The Cydonians Ask Help from Eumenes

Afraid of the Gortynians, because they had narrowly escaped losing their city in the previous year by an attack led by Nothocrates, the Cydonians sent envoys to Eumenes demanding his assistance in virtue of their alliance with him. The king selected Leon and some soldiers, and sent them in haste to Crete; and on their arrival the Cydonians delivered the keys of their city to Leon, and put the town entirely in his hands. . . .


Dissensions In Crete and Rhodes

The factions in Rhodes kept continually becoming
The Rhodians determine to send a mission to Rome, B.C. 170.
more and more violent. For when the decree of the Senate, directing that they should no longer conform to the demands of the military magistrates but only to those contained in the Senate's decrees, was communicated to them, and the people at large expressed satisfaction at the care of the Senate for their interests; Philophron and Theaetetus seized the occasion to carry out their policy further, declaring that they ought to send envoys to the Senate, and to Q. Marcius Philippus the Consul, and Gaius Marcius Figulus, the commander of the fleet. For it was by that time known to everybody which of the magistrates designate in Rome were to come to Greece.
B.C. 169.
The proposal was loudly applauded, though some dissent was expressed: and at the beginning of the summer Agesilochus, son of Hegesias, and Nicagoras, son of Nicander, were sent to Rome; Agepolis, Ariston, and Pancrates to the Consul and commander of the fleet, with instructions to renew the friendship of the Cretans with Rome, and to make their defence against the accusations that were being uttered against their state; while Agesilochus and his colleagues were at the same time to make a proposal about a license to export corn from the Roman dominions. The speech made by these envoys to the Senate, and the reply made by the Senate, and the successful termination of their mission, I have already mentioned in the section devoted to Italian affairs.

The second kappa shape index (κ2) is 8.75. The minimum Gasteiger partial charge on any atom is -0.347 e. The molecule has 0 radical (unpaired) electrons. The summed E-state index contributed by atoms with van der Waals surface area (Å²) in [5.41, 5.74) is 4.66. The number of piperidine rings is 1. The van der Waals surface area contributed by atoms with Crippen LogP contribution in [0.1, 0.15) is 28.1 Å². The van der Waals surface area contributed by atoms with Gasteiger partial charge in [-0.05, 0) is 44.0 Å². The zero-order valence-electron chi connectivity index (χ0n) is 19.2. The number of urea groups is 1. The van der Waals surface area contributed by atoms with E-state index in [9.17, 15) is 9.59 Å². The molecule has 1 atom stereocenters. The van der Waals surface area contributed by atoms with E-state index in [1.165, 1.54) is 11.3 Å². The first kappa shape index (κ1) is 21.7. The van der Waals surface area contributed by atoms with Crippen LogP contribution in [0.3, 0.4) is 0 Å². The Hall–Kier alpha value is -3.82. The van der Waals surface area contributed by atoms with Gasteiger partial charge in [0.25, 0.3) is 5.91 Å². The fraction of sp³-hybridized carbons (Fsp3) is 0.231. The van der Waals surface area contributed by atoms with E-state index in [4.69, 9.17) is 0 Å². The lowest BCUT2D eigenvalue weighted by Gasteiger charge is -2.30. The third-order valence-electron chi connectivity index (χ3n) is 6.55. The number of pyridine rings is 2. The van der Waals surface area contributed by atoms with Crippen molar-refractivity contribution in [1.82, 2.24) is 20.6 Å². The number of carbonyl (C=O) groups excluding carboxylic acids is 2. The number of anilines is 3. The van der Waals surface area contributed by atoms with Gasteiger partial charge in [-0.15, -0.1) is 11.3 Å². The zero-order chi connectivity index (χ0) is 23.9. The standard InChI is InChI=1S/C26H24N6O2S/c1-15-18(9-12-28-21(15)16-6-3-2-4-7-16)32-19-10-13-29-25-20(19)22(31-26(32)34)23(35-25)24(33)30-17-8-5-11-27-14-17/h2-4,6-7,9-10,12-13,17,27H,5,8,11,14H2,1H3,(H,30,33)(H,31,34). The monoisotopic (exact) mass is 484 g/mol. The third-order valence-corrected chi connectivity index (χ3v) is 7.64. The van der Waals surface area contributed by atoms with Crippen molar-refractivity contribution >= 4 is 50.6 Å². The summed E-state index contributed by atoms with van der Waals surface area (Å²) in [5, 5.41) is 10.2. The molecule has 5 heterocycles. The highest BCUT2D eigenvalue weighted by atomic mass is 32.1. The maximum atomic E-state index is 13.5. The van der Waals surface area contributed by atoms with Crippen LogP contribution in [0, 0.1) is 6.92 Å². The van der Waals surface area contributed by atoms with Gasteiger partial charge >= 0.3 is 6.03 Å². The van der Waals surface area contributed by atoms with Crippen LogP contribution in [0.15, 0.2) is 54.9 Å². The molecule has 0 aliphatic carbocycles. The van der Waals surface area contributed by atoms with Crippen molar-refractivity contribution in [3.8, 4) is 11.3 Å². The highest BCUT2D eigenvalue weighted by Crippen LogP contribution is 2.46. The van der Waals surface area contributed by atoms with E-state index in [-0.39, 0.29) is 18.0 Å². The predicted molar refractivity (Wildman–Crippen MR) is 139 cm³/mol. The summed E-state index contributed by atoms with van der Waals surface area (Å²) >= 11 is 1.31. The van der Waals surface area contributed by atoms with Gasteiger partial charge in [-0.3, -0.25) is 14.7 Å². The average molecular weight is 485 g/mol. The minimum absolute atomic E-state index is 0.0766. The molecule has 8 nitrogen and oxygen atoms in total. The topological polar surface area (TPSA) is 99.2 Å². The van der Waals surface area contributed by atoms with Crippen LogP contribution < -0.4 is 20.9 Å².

See supra, ch. 2.
But it is useful to repeat such points, as I am careful to do, because I am obliged frequently to record the actual negotiations of ambassadors before mentioning the circumstances attending their appointment and despatch. For since I am recording under each year the contemporary events in several countries, and endeavouring to take a summary review of them all together at the end, this must of necessity form a feature in my history.


Antiochus Invades Egypt

Agepolis and his colleagues found Q. Marcius himself
The envoys visit Q. Marcius Philippus at Heracleum.
encamped near Heracleum in Macedonia, and delivered their commission to him there. In answer, he said that "He himself paid no attention to those calumnies, and advised them not to pay any to those who ventured to speak against Rome." He added many other expressions of kindness, and even wrote them in a despatch to the people of Rhodes.
Why do not the Rhodians stop the war between Antiochus and Ptolemy?